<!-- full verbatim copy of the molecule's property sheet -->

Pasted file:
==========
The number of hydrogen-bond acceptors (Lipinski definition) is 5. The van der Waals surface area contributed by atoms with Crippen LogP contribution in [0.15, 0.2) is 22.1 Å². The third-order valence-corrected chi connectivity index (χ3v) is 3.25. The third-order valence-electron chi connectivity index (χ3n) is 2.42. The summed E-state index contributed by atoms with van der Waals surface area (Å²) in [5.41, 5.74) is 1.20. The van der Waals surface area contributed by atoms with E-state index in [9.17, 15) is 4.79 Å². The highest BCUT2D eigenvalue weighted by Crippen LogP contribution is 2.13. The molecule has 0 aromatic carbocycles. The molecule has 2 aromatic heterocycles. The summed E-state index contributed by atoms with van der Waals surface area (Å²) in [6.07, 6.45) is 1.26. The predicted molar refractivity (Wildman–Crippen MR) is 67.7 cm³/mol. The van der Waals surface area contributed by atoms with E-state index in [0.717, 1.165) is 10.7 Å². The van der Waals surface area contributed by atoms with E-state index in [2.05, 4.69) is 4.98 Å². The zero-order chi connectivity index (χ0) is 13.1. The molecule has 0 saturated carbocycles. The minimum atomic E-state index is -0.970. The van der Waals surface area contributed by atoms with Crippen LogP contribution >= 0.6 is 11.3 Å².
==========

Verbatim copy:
The number of hydrogen-bond acceptors (Lipinski definition) is 5. The van der Waals surface area contributed by atoms with Crippen LogP contribution in [0.15, 0.2) is 22.1 Å². The third-order valence-corrected chi connectivity index (χ3v) is 3.25. The third-order valence-electron chi connectivity index (χ3n) is 2.42. The summed E-state index contributed by atoms with van der Waals surface area (Å²) in [5.41, 5.74) is 1.20. The van der Waals surface area contributed by atoms with E-state index in [9.17, 15) is 4.79 Å². The highest BCUT2D eigenvalue weighted by Crippen LogP contribution is 2.13. The molecule has 0 aromatic carbocycles. The molecule has 2 aromatic heterocycles. The summed E-state index contributed by atoms with van der Waals surface area (Å²) in [6.07, 6.45) is 1.26. The predicted molar refractivity (Wildman–Crippen MR) is 67.7 cm³/mol. The van der Waals surface area contributed by atoms with E-state index in [0.717, 1.165) is 10.7 Å². The van der Waals surface area contributed by atoms with E-state index in [2.05, 4.69) is 4.98 Å². The zero-order chi connectivity index (χ0) is 13.1. The molecule has 0 saturated carbocycles. The minimum atomic E-state index is -0.970. The van der Waals surface area contributed by atoms with Crippen LogP contribution >= 0.6 is 11.3 Å².